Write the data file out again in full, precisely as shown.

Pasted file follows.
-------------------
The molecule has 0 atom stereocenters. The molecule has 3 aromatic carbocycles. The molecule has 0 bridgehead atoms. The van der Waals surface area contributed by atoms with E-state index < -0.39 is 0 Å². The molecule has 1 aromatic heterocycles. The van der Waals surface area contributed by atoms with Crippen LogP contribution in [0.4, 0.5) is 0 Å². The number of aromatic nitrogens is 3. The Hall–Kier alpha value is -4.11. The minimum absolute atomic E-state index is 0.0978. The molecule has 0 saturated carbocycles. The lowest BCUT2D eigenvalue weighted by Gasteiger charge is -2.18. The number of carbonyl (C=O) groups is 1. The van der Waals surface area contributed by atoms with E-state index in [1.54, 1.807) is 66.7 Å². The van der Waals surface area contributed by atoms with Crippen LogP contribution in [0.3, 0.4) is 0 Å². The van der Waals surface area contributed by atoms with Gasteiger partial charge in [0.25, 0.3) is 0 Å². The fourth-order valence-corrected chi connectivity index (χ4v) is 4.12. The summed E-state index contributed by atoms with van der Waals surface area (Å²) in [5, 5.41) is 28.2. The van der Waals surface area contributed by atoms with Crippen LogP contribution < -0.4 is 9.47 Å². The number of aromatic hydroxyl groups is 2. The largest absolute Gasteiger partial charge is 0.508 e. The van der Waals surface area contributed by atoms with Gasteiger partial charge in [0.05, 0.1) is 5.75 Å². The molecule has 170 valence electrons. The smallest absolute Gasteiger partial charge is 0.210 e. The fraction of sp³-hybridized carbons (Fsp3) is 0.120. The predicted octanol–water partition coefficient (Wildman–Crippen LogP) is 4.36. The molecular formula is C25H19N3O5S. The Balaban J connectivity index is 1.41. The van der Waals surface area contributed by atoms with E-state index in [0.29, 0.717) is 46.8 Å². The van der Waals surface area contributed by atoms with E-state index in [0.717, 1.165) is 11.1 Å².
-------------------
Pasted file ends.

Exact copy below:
The molecule has 0 atom stereocenters. The molecule has 3 aromatic carbocycles. The molecule has 0 bridgehead atoms. The van der Waals surface area contributed by atoms with E-state index < -0.39 is 0 Å². The molecule has 1 aromatic heterocycles. The van der Waals surface area contributed by atoms with Crippen LogP contribution in [0.4, 0.5) is 0 Å². The number of aromatic nitrogens is 3. The Hall–Kier alpha value is -4.11. The minimum absolute atomic E-state index is 0.0978. The molecule has 0 saturated carbocycles. The lowest BCUT2D eigenvalue weighted by Gasteiger charge is -2.18. The number of carbonyl (C=O) groups is 1. The van der Waals surface area contributed by atoms with E-state index in [1.54, 1.807) is 66.7 Å². The van der Waals surface area contributed by atoms with Crippen LogP contribution in [0.3, 0.4) is 0 Å². The van der Waals surface area contributed by atoms with Gasteiger partial charge in [0.25, 0.3) is 0 Å². The fourth-order valence-corrected chi connectivity index (χ4v) is 4.12. The summed E-state index contributed by atoms with van der Waals surface area (Å²) in [5, 5.41) is 28.2. The van der Waals surface area contributed by atoms with Crippen LogP contribution < -0.4 is 9.47 Å². The number of aromatic hydroxyl groups is 2. The largest absolute Gasteiger partial charge is 0.508 e. The van der Waals surface area contributed by atoms with Gasteiger partial charge in [0.05, 0.1) is 5.75 Å². The molecule has 170 valence electrons. The smallest absolute Gasteiger partial charge is 0.210 e. The fraction of sp³-hybridized carbons (Fsp3) is 0.120. The predicted octanol–water partition coefficient (Wildman–Crippen LogP) is 4.36. The molecular formula is C25H19N3O5S. The Balaban J connectivity index is 1.41. The van der Waals surface area contributed by atoms with E-state index in [0.29, 0.717) is 46.8 Å². The van der Waals surface area contributed by atoms with E-state index in [0.717, 1.165) is 11.1 Å².